Tell me if you've heard this one before: you buy fresh herbs for a recipe, use a few sprigs, then accidentally let the rest of the bundle to wilt away in the refrigerator. Herbs aren’t the easiest type of fresh produce to store, and they’re one of the more expensive items you’ll find in the produce aisle. Learning how to store herbs to increase their life will save you hassle and money.
Store herbs in the refrigerator:
Herbs with tougher stems and smaller/thicker leaves (think rosemary, oregano, thyme, sage, chives, mint, and savory) do best with a little extra moisture. Wash and thoroughly dry them, chopping off roots or any wilted areas. Dampen a clean cloth, wrap the herbs in it, and gently place in a Stasher bag. Label and keep in the refrigerator for up to 2 weeks.
Store herbs on the counter:
“Soft” herbs with tender stems and big leaves (parsley, dill, cilantro, basil) stay freshest the longest when placed in water like a bouquet of flowers! Wash and dry them, then place in a jar with a few inches of water. Place a Stasher bag over the mouth of the jar, covering the tops of the herbs. Change the water every few days until you use the herbs. They should stay usable, this way, for about 2 weeks.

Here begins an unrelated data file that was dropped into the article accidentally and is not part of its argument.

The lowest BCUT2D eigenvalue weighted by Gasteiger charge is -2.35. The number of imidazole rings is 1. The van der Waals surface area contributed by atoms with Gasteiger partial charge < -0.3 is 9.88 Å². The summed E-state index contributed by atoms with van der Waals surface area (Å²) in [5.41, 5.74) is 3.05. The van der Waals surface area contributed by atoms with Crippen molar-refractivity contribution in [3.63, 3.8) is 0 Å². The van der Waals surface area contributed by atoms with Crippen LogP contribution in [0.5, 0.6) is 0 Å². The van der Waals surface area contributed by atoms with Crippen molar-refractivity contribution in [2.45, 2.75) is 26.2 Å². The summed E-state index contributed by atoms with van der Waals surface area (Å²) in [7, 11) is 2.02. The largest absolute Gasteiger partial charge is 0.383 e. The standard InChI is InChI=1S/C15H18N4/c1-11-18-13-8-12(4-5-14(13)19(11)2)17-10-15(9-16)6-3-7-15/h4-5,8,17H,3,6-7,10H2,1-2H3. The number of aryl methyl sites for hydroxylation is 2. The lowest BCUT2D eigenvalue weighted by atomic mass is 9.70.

Store herbs in the freezer:
If you have a bounty of herbs that you’d like to save in long-term storage, try freezing them! By freezing, you can keep herbs usable for up to two months.
Hearty herbs like chives, chervil, dill, fennel leaves, parsley, and tarragon can be frozen for up to two months in Stasher Bags. Wash and thoroughly dry the herbs, chopping off any roots or wilted parts. Place in a Stasher bag, squeeze out all excess air, label with a dry erase marker, and place in the freezer.
Your herbs may lose much of their original texture when frozen, but will still be flavorful and perfect for use in soups, stews, and various baked dishes.
Other, more delicate herbs can still be frozen with olive oil and saved for later use.
Wash and dry herbs, then chop finely. Pack herbs into a clean, dry ice cube tray. Pour olive oil into each section and freeze until hardened. Run the bottom of the ice cube tray under hot water, remove cubes, and transfer them to a Stasher bag.
Squeeze out all excess air, label with a dry erase marker, and store in the freezer, removing cubes as needed. Use one of these herb cubes whenever you need to sauté something in oil for an extra burst of fragrance and flavor.